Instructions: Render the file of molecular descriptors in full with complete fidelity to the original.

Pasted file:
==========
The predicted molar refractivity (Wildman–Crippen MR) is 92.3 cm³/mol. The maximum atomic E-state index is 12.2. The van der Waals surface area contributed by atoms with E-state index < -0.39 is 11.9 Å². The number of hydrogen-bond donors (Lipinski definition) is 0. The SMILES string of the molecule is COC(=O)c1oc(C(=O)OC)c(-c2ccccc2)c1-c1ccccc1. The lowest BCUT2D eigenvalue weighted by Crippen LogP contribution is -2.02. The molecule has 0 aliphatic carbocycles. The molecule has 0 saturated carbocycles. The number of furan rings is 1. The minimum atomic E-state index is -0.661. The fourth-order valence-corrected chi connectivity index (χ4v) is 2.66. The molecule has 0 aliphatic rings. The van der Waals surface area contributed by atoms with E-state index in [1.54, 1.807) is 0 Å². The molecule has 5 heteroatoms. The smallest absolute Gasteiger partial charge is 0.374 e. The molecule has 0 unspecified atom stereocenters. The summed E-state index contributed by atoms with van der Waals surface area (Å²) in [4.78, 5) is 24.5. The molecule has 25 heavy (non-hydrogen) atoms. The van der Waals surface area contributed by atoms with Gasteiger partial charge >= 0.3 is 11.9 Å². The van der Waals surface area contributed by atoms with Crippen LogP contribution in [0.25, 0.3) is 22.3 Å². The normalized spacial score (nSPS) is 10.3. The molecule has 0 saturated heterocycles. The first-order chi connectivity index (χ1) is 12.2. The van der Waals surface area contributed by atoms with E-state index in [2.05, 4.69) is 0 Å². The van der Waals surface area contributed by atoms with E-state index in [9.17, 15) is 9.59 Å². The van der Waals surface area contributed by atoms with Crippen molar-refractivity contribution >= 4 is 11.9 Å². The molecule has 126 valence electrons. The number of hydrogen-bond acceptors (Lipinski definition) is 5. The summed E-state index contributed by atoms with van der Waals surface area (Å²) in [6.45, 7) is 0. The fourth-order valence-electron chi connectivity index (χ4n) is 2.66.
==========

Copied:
The predicted molar refractivity (Wildman–Crippen MR) is 92.3 cm³/mol. The maximum atomic E-state index is 12.2. The van der Waals surface area contributed by atoms with E-state index < -0.39 is 11.9 Å². The number of hydrogen-bond donors (Lipinski definition) is 0. The SMILES string of the molecule is COC(=O)c1oc(C(=O)OC)c(-c2ccccc2)c1-c1ccccc1. The lowest BCUT2D eigenvalue weighted by Crippen LogP contribution is -2.02. The molecule has 0 aliphatic carbocycles. The molecule has 0 saturated carbocycles. The number of furan rings is 1. The minimum atomic E-state index is -0.661. The fourth-order valence-corrected chi connectivity index (χ4v) is 2.66. The molecule has 0 aliphatic rings. The van der Waals surface area contributed by atoms with E-state index in [1.54, 1.807) is 0 Å². The molecule has 5 heteroatoms. The smallest absolute Gasteiger partial charge is 0.374 e. The molecule has 0 unspecified atom stereocenters. The summed E-state index contributed by atoms with van der Waals surface area (Å²) in [4.78, 5) is 24.5. The molecule has 25 heavy (non-hydrogen) atoms. The van der Waals surface area contributed by atoms with Gasteiger partial charge >= 0.3 is 11.9 Å². The van der Waals surface area contributed by atoms with Crippen LogP contribution in [0.25, 0.3) is 22.3 Å². The normalized spacial score (nSPS) is 10.3. The molecule has 0 saturated heterocycles. The first-order chi connectivity index (χ1) is 12.2. The van der Waals surface area contributed by atoms with E-state index in [2.05, 4.69) is 0 Å². The van der Waals surface area contributed by atoms with E-state index in [9.17, 15) is 9.59 Å². The van der Waals surface area contributed by atoms with Crippen molar-refractivity contribution >= 4 is 11.9 Å². The molecule has 126 valence electrons. The number of hydrogen-bond acceptors (Lipinski definition) is 5. The summed E-state index contributed by atoms with van der Waals surface area (Å²) in [6.45, 7) is 0. The fourth-order valence-electron chi connectivity index (χ4n) is 2.66.